Kiwi Parents Urged to Immunise Infants & Teens Against Meningococcal B with New Vaccine

Kiwi parents of infants, toddlers and adolescents can now immunise their children against the country’s most common type of meningococcal disease (meningococcal B) with the launch of a new vaccine.

Meningococcal disease is an uncommon but life-threatening bacterial infection causing two serious illnesses: meningitis (an infection of the membranes that cover the brain) and septicaemia (blood poisoning)[1],[2].

Even with appropriate medical care, around one in every ten patients who contract the disease will die, and up to one in five survivors will have permanent disabilities; such as brain damage, amputated limbs and hearing loss[2],[3],[4].

In New Zealand meningococcal B can strike at any age, but is most frequent in babies and children under five, followed by teenagers[5],[6]. Māori and Pasifika infants under one year of age have approximately six times higher meningococcal B rates compared to other populations in New Zealand[5],[6].

Vaccinologist, Senior Lecturer in the Department of General Practice and Primary Health Care at Auckland University Dr Helen Petousis-Harris, says meningococcal B is a rapid and unpredictable disease which can cause death within 24 hours[7],[8],[9].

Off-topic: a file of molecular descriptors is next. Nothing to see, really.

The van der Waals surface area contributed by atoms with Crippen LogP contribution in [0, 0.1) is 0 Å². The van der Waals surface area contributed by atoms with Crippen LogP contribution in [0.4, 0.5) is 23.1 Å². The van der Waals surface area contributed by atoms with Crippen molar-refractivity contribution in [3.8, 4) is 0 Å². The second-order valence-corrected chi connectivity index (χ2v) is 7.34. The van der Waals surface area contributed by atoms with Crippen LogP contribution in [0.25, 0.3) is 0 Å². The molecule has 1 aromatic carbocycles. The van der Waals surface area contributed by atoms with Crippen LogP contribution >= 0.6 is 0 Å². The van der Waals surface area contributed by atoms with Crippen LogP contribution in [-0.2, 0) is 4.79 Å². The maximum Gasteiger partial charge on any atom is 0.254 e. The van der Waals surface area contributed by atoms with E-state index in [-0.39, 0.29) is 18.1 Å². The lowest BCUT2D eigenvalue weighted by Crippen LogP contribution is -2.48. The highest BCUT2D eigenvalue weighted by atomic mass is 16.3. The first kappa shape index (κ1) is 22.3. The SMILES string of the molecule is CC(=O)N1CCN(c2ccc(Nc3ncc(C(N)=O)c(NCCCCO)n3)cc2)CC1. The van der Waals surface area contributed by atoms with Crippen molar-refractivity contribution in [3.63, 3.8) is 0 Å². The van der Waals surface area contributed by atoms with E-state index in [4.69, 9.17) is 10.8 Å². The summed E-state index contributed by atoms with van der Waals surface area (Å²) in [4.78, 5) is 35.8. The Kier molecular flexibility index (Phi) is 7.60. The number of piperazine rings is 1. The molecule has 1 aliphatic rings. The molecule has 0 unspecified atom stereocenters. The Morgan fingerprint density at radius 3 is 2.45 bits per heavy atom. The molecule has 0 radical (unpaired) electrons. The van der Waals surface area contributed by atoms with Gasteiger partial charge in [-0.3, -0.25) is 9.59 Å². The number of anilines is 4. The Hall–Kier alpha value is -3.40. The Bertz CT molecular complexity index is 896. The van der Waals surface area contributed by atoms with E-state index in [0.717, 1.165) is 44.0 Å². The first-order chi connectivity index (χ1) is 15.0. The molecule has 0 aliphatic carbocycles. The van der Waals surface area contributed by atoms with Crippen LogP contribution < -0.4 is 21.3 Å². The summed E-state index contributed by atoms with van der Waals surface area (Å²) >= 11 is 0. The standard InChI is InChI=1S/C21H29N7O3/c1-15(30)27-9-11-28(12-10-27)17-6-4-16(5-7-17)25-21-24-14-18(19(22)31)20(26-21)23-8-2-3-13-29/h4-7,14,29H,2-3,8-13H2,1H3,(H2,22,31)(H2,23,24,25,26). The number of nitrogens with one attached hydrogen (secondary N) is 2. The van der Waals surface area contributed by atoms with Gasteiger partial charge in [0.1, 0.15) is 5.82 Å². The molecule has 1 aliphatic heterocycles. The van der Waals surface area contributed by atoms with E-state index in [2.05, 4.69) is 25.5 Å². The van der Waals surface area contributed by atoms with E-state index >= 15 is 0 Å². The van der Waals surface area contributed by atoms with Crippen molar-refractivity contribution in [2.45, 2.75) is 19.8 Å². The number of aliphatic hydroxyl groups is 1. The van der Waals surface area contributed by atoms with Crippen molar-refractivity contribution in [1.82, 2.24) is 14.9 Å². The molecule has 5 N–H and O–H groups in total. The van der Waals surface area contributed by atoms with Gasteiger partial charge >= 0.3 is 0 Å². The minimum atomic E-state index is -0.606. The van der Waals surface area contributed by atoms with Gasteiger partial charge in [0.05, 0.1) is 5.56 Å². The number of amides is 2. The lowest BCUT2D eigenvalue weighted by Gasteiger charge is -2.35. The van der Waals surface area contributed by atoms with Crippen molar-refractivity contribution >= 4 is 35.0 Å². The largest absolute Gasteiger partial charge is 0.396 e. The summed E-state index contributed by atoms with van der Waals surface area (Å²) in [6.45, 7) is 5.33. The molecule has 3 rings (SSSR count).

Due to its flu-like symptoms meningococcal B can be difficult to diagnose, but can progress quickly. Along with headaches, fever, and a sore neck, patients may also present with a rash[10].

“Meningococcal B is a disease that every parent knows about and every doctor is terrified of missing, it's a disease we’re all scared of,” she says.

A strain of the disease specific to New Zealand, resulted in a significant and prolonged meningococcal B epidemic between 1991 and 2007 resulting in 6128 cases and claiming 252 lives[11]. In response to the epidemic, a short-term nationwide vaccination programme using a tailor made vaccine (MeNZB) was introduced from 2004-2008[12].

Dr Petousis-Harris says toddlers who were immunised during the last epidemic will now be entering the high risk adolescent age group and will need to be vaccinated again if protection from the disease is to be maintained.

The new vaccine, Bexsero, includes the active component of the MeNZB vaccine, as well as three other antigenic components to help improve strain coverage[13],[14].

Dr Petousis-Harris says infants are one of the most vulnerable groups who need to be immunised against meningococcal B.

“Infants will have not yet developed natural immunity which is gained via the harmless carriage of both meningococcal and other similar bacteria. In other words their bodies have not been educated to protect them against meningococcal disease should the bacteria invade their bloodstream. Children at pre-school or daycare are also at greater risk.